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J. Henry French
J. HENRY FRENCH, prominent in business and social life in Cincinnati and Chicago, was born on a farm near Derby, Connecticut, October 5, 1828, his parents being Jeremiah and Elizabeth (Dudley) French. When he was eleven years of age, his parents, seeking a new home in the West, moved to Granville, Ohio, an arduous journey of three weeks by canal and stage. At the age of twenty he left Granville and went to Cincinnati, securing employment first as clerk in a dry-goods store, then as bookkeeper for Mr. Banning, a prominent grain merchant in Cincinnati at that time. A little more than a year later he obtained a position with the firm of Tweed and Sibley, also in the grain business; as he was very ambitious, it was not very long before he was rewarded by a junior partnership with this firm, which then became known as Sibley, French, and Company. Mr. French continued successfully in this connection until 1874, immediately after the second great fire in Chicago, when he was attracted to that city by the unusual opportunities offered there, and left Cincinnati with the son of his old employer and partner, Mr. James H. Sibley, to establish the firm of Sibley, French, and Company in Chicago.
Mr. French attained further business success there and remained for thirteen years, being the period of reconstruction in the life of that great city. He was recognized among business men of Chicago, and for a number of years was Director and Vice President of the Chicago Board of Trade. He returned to Cincinnati the latter part of 1887 to become affiliated with the firm of Proctor and Gamble, and later to fill the position of treasurer of that company.
Ina remarkable way Mr. French won his way into the hearts of his associates; he was utterly unselfish and gave himself, heart and soul, to others; he could be counted upon in any worthy cause or movement, and in his private giving he was truly Christ-like, holding that the "gift without the giver is bare"; he was known even to obligate himself to give aid to others when in great need. Throughout his life he was a devout member of the Episcopal Church, being one of the leaders and supporters of Christ Church, in Cincinnati.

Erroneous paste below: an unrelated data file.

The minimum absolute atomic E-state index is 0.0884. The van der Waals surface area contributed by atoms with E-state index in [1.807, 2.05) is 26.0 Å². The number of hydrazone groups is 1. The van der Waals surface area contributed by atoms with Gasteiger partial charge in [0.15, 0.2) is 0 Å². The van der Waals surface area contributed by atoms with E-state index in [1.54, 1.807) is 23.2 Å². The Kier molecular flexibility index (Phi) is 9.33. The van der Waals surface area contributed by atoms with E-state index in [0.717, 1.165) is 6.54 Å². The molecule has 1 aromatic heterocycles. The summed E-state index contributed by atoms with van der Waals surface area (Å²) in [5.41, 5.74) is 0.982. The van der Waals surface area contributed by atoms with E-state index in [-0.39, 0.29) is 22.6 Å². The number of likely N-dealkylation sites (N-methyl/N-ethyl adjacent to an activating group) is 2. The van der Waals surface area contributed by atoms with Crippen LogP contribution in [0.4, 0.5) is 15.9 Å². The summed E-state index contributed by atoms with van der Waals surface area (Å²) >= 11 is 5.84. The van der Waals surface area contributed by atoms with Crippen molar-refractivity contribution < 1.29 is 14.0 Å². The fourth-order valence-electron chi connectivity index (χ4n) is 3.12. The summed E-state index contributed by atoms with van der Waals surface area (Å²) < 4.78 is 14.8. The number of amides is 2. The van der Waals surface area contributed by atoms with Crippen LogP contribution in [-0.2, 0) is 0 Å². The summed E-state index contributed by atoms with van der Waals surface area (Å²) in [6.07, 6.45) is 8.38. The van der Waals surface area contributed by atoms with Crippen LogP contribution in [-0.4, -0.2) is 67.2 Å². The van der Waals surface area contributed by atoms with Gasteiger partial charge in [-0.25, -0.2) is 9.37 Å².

In politics he was a loyal Republican, being one of the few living in Covington during the war, who openly remained strong and loyal for Lincoln and the cause for which he stood.
The qualities which made him a tactful and successful business man, made him beloved in his home. He was married at the age of twenty-five, and after fifty happy years, on September 20, 1903, surrounded by his children and his children's children, he celebrated, in Cincinnati, the golden anniversary of his wedding, which occurred in the year 1.853, in Covington, Kentucky.
His wife was Miss Kate Smith, of Covington, daughter of Simeon and Mary Ann (Hall) Smith, and was born in Williamstown, Vermont.
Mr. French was a man who delighted in his home and family; he was an accomplished musician and an able critic; he was deeply interested in the musical life of Cincinnati, and his ideals in music, as in all things, were of the highest.
He died at his home in Cincinnati on November 5, 1903, one month after his seventy-fifth birthday, and was buried in Spring Grove Cemetery.
The children of Mr. and Mrs. French are Harry Dudley French, living at Baltimore, Maryland; Ellen Cornelia French, now Mrs. Charles E. Cate, of Cleveland, and Herbert Greer French, who succeeded his father as treasurer of the Proctor and Gamble Company, and resides in Cincinnati, with his mother, at their home on Dana Avenue, Avondale.
The eldest son, Harry Dudley French, a piano merchant of Baltimore, married Miss Helen Mabel Kimball, of Chicago, and has two children, Dudley and Edith; both of these have marriedóDudley to Miss Helen Marjorie Nind, of Chicago, by whom he has two children, Margaret and Katherine Louise, and Edith to Harry E. Bachtenkircher, also of Chicago, her son being Raymond French Bachtenkircher.
The daughter, Ellen Cornelia (Mrs. Charles E. Cate), of Cleveland, has two children, Russell French Cate and Dorothy Adams Cate.
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